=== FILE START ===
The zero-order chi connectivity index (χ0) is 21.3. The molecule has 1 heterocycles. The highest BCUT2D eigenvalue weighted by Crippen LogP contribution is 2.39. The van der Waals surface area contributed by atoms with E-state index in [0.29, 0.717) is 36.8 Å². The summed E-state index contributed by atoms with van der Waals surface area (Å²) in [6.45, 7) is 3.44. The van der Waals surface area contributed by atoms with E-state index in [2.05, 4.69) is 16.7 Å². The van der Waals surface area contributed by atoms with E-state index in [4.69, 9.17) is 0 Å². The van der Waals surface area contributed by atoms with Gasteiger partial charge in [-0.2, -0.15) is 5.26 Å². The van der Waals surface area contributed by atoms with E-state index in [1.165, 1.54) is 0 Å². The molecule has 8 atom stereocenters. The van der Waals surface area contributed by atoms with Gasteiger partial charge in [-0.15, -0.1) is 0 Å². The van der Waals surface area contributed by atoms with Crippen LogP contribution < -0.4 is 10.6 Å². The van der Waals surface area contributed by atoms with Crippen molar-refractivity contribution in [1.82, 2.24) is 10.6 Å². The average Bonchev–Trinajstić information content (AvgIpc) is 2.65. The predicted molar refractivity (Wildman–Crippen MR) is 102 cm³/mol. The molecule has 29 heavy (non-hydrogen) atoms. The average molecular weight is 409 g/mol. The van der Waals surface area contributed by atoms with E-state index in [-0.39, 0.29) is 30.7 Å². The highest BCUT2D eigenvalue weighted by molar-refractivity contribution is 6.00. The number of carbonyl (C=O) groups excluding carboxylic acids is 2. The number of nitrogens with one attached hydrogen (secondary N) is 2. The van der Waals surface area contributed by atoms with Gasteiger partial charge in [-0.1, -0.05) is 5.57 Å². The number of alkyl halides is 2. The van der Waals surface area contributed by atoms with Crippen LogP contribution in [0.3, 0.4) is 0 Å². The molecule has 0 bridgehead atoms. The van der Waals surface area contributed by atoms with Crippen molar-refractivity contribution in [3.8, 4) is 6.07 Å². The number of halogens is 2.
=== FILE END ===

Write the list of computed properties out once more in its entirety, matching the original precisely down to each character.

The zero-order chi connectivity index (χ0) is 21.3. The molecule has 1 heterocycles. The highest BCUT2D eigenvalue weighted by Crippen LogP contribution is 2.39. The van der Waals surface area contributed by atoms with E-state index in [0.29, 0.717) is 36.8 Å². The summed E-state index contributed by atoms with van der Waals surface area (Å²) in [6.45, 7) is 3.44. The van der Waals surface area contributed by atoms with E-state index in [2.05, 4.69) is 16.7 Å². The van der Waals surface area contributed by atoms with E-state index in [4.69, 9.17) is 0 Å². The van der Waals surface area contributed by atoms with Gasteiger partial charge in [-0.2, -0.15) is 5.26 Å². The van der Waals surface area contributed by atoms with E-state index in [1.165, 1.54) is 0 Å². The molecule has 8 atom stereocenters. The van der Waals surface area contributed by atoms with Gasteiger partial charge in [-0.15, -0.1) is 0 Å². The van der Waals surface area contributed by atoms with Crippen LogP contribution < -0.4 is 10.6 Å². The van der Waals surface area contributed by atoms with Crippen molar-refractivity contribution in [1.82, 2.24) is 10.6 Å². The average Bonchev–Trinajstić information content (AvgIpc) is 2.65. The predicted molar refractivity (Wildman–Crippen MR) is 102 cm³/mol. The molecule has 29 heavy (non-hydrogen) atoms. The average molecular weight is 409 g/mol. The van der Waals surface area contributed by atoms with E-state index in [-0.39, 0.29) is 30.7 Å². The highest BCUT2D eigenvalue weighted by molar-refractivity contribution is 6.00. The number of carbonyl (C=O) groups excluding carboxylic acids is 2. The number of nitrogens with one attached hydrogen (secondary N) is 2. The van der Waals surface area contributed by atoms with Gasteiger partial charge in [-0.1, -0.05) is 5.57 Å². The number of alkyl halides is 2. The van der Waals surface area contributed by atoms with Crippen LogP contribution in [0.3, 0.4) is 0 Å². The molecule has 0 bridgehead atoms. The van der Waals surface area contributed by atoms with Crippen molar-refractivity contribution in [3.8, 4) is 6.07 Å². The number of halogens is 2.